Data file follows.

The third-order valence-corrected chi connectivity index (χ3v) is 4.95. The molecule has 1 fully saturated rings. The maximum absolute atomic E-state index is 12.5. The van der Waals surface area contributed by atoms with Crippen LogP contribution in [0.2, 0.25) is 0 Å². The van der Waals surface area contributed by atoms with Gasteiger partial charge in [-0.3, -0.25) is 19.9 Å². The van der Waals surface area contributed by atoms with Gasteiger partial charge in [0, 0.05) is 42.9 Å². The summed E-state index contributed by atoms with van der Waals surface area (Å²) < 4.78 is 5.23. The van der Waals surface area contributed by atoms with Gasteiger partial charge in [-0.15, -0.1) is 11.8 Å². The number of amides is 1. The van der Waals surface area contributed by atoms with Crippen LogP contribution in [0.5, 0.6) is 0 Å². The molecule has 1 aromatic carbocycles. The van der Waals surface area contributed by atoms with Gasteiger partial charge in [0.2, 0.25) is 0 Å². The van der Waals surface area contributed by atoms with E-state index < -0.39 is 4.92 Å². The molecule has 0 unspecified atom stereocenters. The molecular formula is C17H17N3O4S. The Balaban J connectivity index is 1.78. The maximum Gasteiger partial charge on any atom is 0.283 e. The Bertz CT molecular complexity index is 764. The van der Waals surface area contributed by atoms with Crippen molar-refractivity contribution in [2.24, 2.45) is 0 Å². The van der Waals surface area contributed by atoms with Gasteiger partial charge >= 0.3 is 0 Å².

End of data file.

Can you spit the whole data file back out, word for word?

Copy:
The third-order valence-corrected chi connectivity index (χ3v) is 4.95. The molecule has 1 fully saturated rings. The maximum absolute atomic E-state index is 12.5. The van der Waals surface area contributed by atoms with Crippen LogP contribution in [0.2, 0.25) is 0 Å². The van der Waals surface area contributed by atoms with Gasteiger partial charge in [-0.3, -0.25) is 19.9 Å². The van der Waals surface area contributed by atoms with Gasteiger partial charge in [0, 0.05) is 42.9 Å². The summed E-state index contributed by atoms with van der Waals surface area (Å²) < 4.78 is 5.23. The van der Waals surface area contributed by atoms with Gasteiger partial charge in [-0.15, -0.1) is 11.8 Å². The number of amides is 1. The van der Waals surface area contributed by atoms with Crippen LogP contribution in [0.5, 0.6) is 0 Å². The molecule has 1 aromatic carbocycles. The van der Waals surface area contributed by atoms with Gasteiger partial charge in [0.2, 0.25) is 0 Å². The van der Waals surface area contributed by atoms with E-state index < -0.39 is 4.92 Å². The molecule has 0 unspecified atom stereocenters. The molecular formula is C17H17N3O4S. The Balaban J connectivity index is 1.78. The maximum Gasteiger partial charge on any atom is 0.283 e. The Bertz CT molecular complexity index is 764. The van der Waals surface area contributed by atoms with Crippen molar-refractivity contribution in [2.24, 2.45) is 0 Å². The van der Waals surface area contributed by atoms with Gasteiger partial charge >= 0.3 is 0 Å².